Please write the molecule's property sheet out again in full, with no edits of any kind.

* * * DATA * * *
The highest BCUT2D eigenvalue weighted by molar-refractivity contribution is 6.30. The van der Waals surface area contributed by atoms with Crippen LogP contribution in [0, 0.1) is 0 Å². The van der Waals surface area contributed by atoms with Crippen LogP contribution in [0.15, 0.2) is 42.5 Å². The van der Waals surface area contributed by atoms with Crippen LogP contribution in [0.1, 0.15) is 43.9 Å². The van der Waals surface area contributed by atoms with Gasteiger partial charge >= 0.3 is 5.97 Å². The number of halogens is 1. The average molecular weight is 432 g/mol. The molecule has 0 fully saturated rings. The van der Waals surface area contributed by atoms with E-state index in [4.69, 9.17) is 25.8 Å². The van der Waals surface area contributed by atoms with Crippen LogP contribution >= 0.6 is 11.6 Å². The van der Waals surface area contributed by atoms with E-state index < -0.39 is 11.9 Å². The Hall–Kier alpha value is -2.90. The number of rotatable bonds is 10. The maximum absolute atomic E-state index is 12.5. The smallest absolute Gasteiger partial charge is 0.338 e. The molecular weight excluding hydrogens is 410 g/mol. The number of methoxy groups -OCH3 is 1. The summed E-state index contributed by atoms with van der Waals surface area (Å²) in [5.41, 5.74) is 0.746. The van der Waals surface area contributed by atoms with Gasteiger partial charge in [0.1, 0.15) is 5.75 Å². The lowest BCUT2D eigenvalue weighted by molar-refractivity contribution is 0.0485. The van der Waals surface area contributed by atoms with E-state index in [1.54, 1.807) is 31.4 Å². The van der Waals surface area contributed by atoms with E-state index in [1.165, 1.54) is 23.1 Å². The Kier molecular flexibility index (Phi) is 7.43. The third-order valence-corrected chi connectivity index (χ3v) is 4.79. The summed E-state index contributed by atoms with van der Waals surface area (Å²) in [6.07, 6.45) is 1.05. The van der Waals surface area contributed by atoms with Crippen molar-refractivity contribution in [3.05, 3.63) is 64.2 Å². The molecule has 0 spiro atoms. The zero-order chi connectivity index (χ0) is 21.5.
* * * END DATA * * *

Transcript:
The highest BCUT2D eigenvalue weighted by molar-refractivity contribution is 6.30. The van der Waals surface area contributed by atoms with Crippen LogP contribution in [0, 0.1) is 0 Å². The van der Waals surface area contributed by atoms with Crippen LogP contribution in [0.15, 0.2) is 42.5 Å². The van der Waals surface area contributed by atoms with Crippen LogP contribution in [0.1, 0.15) is 43.9 Å². The van der Waals surface area contributed by atoms with Gasteiger partial charge >= 0.3 is 5.97 Å². The number of halogens is 1. The average molecular weight is 432 g/mol. The molecule has 0 fully saturated rings. The van der Waals surface area contributed by atoms with E-state index in [4.69, 9.17) is 25.8 Å². The van der Waals surface area contributed by atoms with Crippen LogP contribution >= 0.6 is 11.6 Å². The van der Waals surface area contributed by atoms with E-state index < -0.39 is 11.9 Å². The Hall–Kier alpha value is -2.90. The number of rotatable bonds is 10. The maximum absolute atomic E-state index is 12.5. The smallest absolute Gasteiger partial charge is 0.338 e. The molecular weight excluding hydrogens is 410 g/mol. The number of methoxy groups -OCH3 is 1. The summed E-state index contributed by atoms with van der Waals surface area (Å²) in [5.41, 5.74) is 0.746. The van der Waals surface area contributed by atoms with Gasteiger partial charge in [0.1, 0.15) is 5.75 Å². The lowest BCUT2D eigenvalue weighted by molar-refractivity contribution is 0.0485. The van der Waals surface area contributed by atoms with E-state index in [1.54, 1.807) is 31.4 Å². The van der Waals surface area contributed by atoms with E-state index in [1.165, 1.54) is 23.1 Å². The Kier molecular flexibility index (Phi) is 7.43. The third-order valence-corrected chi connectivity index (χ3v) is 4.79. The summed E-state index contributed by atoms with van der Waals surface area (Å²) in [6.07, 6.45) is 1.05. The van der Waals surface area contributed by atoms with Crippen molar-refractivity contribution in [3.05, 3.63) is 64.2 Å². The molecule has 0 spiro atoms. The zero-order chi connectivity index (χ0) is 21.5.